Shults’ Impresses with Disturbing “It Happens At Night”
A24 Films may be promoting Trey Edwards Shults It Comes at Night as another apocalyptic, zombie feature, but there’s far more that lurks beneath its dark surface. Concentrating on the corrosive power fear has over us and the most base elements of human nature, the film is more an examination of the monsters we become under extreme circumstances, a harsh mirror held up before the audience forcing them to contemplate what makes us all tick. That Shults proves a master at creating an atmosphere of dread as well as wire-taut tension makes up for certain lapses in the film’s logic.
Time and place are kept purposely vague, yet the viewer quickly comes to find out that some sort of plague is affecting the populace and daily living has become somewhat primitive. Paul (Joel Edgerton) lives with his wife Sarah (Carmen Ejogo) and son Travis (an exceptional Kelvin Harrison Jr.) in a secluded home in the woods. They’re getting by, barely, praying that this sickness, whatever it is, doesn’t affect them. However, when a stranger (Christopher Abbott) breaks in their home, claiming to be looking for supplies in what he thought was an abandoned building, the family is backed into a moral corner as to what to do with the intruder. The man, Will, claims to have a wife, Sarah, and a child, Andrew (Riley Keough & Griffin Faulkner), that they are living in another part of the woods and that he was simply looking for food and water. After much soul-searching, Paul decides to let this family of three shares his home with his family.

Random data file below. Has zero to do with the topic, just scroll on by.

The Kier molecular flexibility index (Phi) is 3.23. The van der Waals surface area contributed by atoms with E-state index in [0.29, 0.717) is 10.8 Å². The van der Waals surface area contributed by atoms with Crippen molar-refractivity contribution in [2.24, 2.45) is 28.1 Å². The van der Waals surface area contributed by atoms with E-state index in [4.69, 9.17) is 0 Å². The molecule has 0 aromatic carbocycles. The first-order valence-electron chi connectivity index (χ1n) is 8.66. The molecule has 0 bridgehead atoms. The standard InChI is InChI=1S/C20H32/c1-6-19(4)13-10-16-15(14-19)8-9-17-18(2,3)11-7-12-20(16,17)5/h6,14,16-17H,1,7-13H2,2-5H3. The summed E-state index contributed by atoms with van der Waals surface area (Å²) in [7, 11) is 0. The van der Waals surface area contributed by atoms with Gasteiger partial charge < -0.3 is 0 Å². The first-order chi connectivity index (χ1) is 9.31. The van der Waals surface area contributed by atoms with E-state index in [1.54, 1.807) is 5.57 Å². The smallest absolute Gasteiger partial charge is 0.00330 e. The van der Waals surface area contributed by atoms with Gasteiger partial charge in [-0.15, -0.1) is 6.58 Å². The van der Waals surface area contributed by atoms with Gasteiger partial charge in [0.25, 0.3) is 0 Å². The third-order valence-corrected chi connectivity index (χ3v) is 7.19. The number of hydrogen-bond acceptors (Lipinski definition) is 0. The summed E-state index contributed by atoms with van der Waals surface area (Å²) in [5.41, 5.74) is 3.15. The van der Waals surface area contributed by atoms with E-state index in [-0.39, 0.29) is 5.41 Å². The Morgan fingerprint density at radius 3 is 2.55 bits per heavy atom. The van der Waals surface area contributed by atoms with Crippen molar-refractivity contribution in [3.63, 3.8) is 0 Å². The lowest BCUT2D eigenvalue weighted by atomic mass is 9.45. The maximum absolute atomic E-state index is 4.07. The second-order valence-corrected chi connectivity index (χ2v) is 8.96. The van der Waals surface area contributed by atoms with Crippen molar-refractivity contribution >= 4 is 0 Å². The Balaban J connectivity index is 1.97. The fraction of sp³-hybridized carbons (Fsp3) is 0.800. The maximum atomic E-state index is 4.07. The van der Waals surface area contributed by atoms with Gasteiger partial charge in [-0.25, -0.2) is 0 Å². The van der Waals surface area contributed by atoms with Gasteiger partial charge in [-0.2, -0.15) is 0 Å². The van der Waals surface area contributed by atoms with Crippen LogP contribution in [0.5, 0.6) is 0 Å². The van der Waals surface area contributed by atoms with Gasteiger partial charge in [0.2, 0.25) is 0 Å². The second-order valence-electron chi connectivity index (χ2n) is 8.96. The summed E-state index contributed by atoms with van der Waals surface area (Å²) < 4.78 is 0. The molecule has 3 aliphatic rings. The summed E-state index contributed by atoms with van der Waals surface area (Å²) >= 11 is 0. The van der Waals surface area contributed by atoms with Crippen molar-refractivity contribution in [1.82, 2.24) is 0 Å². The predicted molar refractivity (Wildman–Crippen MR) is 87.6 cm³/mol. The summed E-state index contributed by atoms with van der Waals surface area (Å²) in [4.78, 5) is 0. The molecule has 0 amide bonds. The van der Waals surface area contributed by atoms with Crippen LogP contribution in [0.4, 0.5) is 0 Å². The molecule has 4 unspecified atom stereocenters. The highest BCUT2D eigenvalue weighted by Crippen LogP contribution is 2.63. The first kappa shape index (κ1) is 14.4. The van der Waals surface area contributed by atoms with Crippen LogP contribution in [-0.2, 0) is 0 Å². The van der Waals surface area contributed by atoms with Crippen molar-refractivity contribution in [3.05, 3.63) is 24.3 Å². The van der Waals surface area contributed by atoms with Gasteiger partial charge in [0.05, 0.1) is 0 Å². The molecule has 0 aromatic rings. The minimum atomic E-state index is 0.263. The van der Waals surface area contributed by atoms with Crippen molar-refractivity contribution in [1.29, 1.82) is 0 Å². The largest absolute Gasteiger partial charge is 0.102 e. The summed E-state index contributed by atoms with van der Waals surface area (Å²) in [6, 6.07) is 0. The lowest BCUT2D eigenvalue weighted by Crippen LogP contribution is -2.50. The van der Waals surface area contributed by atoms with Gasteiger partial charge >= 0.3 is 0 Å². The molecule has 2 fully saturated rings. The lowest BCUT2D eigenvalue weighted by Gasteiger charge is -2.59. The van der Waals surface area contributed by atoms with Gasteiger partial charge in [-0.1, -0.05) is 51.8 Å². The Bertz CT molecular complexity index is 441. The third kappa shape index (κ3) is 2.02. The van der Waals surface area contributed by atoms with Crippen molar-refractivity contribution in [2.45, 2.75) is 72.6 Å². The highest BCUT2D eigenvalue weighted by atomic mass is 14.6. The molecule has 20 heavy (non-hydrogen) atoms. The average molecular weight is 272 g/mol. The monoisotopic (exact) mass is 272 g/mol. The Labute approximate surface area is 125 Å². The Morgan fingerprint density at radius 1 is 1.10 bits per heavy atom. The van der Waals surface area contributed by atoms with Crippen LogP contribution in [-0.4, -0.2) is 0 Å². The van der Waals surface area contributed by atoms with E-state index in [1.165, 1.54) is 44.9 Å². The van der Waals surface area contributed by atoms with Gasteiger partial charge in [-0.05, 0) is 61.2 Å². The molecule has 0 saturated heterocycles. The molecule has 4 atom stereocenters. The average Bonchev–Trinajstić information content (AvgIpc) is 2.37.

While this act is commendable, it is not without its consequences. Shults’ script is finely-tuned, as it slowly develops the mistrust that ultimately grows between the two families, punctuated by a series of disturbing dreams had by Travis, who’s haunted by his recently deceased grandfather and sexually aroused by Sarah. This young man’s emotional and psychological turmoil is the undercurrent of the film, his thoughts a reflection of how the natural order of things has been turned upside down.
Shults does a masterful job of creating a sense of place, the home suffused mostly with darkness and suggestive shadows, while his ability to push a scene from normality to unbearable tension is exceptional. While the film’s third act does falter and it could have benefitted from another jolt or two, there’s no question It Comes at Night, is an unnerving, timely piece of horror, a cruel and pointed endorsement of the sort of anti-immigration sentiment that is seemingly sweeping the world.